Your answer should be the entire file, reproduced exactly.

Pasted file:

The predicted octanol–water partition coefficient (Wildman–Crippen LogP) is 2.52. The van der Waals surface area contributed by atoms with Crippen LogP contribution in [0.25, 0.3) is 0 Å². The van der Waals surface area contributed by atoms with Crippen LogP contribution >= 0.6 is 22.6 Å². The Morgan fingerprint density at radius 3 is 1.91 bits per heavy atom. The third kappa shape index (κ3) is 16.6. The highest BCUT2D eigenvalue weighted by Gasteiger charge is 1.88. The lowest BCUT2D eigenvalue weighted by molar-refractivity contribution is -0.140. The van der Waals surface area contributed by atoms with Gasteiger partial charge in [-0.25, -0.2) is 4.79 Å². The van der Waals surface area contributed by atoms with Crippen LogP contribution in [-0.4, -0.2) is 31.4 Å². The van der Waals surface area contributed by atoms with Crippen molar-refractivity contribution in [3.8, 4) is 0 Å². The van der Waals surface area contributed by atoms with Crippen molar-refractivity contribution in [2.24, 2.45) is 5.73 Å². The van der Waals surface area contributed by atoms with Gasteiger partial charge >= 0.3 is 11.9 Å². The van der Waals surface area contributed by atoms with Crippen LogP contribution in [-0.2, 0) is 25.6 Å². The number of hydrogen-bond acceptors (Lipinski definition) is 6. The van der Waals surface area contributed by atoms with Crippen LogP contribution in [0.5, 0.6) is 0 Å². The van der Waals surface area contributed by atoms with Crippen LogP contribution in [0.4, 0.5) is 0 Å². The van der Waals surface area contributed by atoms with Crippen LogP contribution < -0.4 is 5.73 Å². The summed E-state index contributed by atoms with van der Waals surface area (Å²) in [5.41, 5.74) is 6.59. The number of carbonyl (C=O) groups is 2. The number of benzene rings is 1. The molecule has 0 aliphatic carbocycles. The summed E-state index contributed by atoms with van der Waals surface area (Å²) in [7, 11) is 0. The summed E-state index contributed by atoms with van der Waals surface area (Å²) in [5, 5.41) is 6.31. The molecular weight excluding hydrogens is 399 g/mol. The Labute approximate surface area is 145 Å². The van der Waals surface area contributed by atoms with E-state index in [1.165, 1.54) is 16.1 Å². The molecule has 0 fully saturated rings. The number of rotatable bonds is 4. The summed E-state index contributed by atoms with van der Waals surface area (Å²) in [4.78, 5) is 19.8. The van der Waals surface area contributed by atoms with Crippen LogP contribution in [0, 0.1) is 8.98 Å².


The predicted octanol–water partition coefficient (Wildman–Crippen LogP) is 2.52. The van der Waals surface area contributed by atoms with Crippen LogP contribution in [0.25, 0.3) is 0 Å². The van der Waals surface area contributed by atoms with Crippen LogP contribution >= 0.6 is 22.6 Å². The Morgan fingerprint density at radius 3 is 1.91 bits per heavy atom. The third kappa shape index (κ3) is 16.6. The highest BCUT2D eigenvalue weighted by Gasteiger charge is 1.88. The lowest BCUT2D eigenvalue weighted by molar-refractivity contribution is -0.140. The van der Waals surface area contributed by atoms with Gasteiger partial charge in [-0.25, -0.2) is 4.79 Å². The van der Waals surface area contributed by atoms with Crippen LogP contribution in [-0.4, -0.2) is 31.4 Å². The van der Waals surface area contributed by atoms with Crippen molar-refractivity contribution in [3.8, 4) is 0 Å². The van der Waals surface area contributed by atoms with Crippen molar-refractivity contribution in [2.24, 2.45) is 5.73 Å². The van der Waals surface area contributed by atoms with Gasteiger partial charge >= 0.3 is 11.9 Å². The van der Waals surface area contributed by atoms with Crippen LogP contribution in [-0.2, 0) is 25.6 Å². The number of hydrogen-bond acceptors (Lipinski definition) is 6. The van der Waals surface area contributed by atoms with Crippen LogP contribution in [0.5, 0.6) is 0 Å². The van der Waals surface area contributed by atoms with Crippen LogP contribution in [0.4, 0.5) is 0 Å². The van der Waals surface area contributed by atoms with Crippen LogP contribution < -0.4 is 5.73 Å². The summed E-state index contributed by atoms with van der Waals surface area (Å²) in [5.41, 5.74) is 6.59. The number of carbonyl (C=O) groups is 2. The number of benzene rings is 1. The molecule has 0 aliphatic carbocycles. The summed E-state index contributed by atoms with van der Waals surface area (Å²) in [7, 11) is 0. The summed E-state index contributed by atoms with van der Waals surface area (Å²) in [5, 5.41) is 6.31. The molecular weight excluding hydrogens is 399 g/mol. The Labute approximate surface area is 145 Å². The van der Waals surface area contributed by atoms with E-state index in [1.165, 1.54) is 16.1 Å². The molecule has 0 fully saturated rings. The number of rotatable bonds is 4. The summed E-state index contributed by atoms with van der Waals surface area (Å²) in [4.78, 5) is 19.8. The van der Waals surface area contributed by atoms with Crippen LogP contribution in [0, 0.1) is 8.98 Å².